Boris is proposing a trial to allow cyclists to turn left at red lights (after giving way of course).
There is one very good justification for this. Being amongst traffic at a junction as the traffic lights change is very dangerous. It's much safer if you can get away from the junction before the traffic. That's why we have Advance Stop Lines (not that motorists observe them for the most part). Now you could argue that allowing a left-turn on red will encourage cyclists to take more risks. That's possibly true, but really risky cyclists will be jumping the lights anyway. Putting cyclists more in control of the risks we face has got to be a good thing, both from a philosophical and a practical perspective.
There is one question in my mind, however. What does a left turn actually mean, in reality? Let's look at a couple of scenarios:
1. 4-way cross roads. Simple enough you would think; if there is no traffic crossing and the light is red against you, you may turn left. But there's no reason why you can't turn left and immediately make a U turn, and another left turn, is there? If not, you've just gone straight on, without breaking the law. How shallow does the 'U' have to be before you've broken the law? I imagine you would have to actually leave the road by crossing the white line on the left-hand side, but of course not all junctions have such lines.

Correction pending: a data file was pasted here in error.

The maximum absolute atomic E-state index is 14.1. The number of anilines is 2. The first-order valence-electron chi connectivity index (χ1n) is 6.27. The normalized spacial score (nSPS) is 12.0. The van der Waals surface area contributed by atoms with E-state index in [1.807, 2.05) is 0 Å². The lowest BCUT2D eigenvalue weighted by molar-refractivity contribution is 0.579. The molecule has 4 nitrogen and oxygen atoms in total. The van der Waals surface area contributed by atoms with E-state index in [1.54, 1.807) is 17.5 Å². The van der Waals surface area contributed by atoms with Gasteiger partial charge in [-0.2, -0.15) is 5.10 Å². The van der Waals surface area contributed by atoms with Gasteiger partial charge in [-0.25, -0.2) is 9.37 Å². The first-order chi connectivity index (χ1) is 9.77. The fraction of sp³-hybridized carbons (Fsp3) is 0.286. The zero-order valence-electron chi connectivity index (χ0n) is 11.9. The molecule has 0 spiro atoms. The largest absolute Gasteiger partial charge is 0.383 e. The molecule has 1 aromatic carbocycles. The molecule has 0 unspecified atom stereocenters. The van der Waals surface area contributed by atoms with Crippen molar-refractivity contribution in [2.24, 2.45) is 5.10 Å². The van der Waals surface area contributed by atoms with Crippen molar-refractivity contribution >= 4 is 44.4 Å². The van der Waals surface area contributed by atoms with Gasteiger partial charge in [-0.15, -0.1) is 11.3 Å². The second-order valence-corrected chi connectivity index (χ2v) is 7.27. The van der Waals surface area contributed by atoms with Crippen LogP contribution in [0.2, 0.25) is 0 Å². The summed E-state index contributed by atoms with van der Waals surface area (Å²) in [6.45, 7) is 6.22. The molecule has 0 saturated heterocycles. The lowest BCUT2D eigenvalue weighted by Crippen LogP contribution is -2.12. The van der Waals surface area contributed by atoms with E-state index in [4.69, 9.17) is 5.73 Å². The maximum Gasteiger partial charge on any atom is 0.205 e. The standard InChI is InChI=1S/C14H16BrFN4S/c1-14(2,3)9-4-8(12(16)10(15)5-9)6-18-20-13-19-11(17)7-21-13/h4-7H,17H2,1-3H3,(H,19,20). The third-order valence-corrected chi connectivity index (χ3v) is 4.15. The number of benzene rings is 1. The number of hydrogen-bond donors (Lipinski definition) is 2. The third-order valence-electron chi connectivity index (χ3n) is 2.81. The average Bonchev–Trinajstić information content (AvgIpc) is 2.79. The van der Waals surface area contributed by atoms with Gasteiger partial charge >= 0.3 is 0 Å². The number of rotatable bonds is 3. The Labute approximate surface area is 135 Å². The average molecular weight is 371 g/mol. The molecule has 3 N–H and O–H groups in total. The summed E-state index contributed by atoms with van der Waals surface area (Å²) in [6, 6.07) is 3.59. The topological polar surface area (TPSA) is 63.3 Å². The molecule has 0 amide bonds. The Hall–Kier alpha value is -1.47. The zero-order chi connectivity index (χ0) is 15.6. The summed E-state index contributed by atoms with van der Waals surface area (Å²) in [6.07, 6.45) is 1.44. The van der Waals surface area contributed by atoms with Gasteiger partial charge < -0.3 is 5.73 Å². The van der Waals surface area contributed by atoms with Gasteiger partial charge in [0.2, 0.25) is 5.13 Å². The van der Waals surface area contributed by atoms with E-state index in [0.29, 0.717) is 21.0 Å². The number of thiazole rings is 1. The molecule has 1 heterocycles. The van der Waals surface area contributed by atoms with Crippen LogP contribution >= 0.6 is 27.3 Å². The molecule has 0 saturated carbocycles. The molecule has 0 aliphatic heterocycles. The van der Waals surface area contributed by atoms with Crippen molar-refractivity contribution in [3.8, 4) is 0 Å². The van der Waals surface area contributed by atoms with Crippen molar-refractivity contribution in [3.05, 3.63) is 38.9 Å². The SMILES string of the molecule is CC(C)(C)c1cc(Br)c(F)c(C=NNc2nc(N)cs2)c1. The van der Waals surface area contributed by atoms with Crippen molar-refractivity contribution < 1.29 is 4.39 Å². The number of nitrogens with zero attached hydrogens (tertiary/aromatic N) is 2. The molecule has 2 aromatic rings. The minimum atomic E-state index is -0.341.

2. T junction, aproaching from the bottom of the 'T'. Simple enough, you can make a left turn against the red light, but not a right turn.
3. T junction, approaching from the left of the 'T'. In other words, you are on a major road, and a road joins from the right. There's no 'left' turn as such, so presumably going straight on is not allowed? But topologically, it is no different from the previous case. Consider if the T is not completely straight, and the major road has a slight deviation to the left - does that count as a left-turn?
Anyone got any ideas?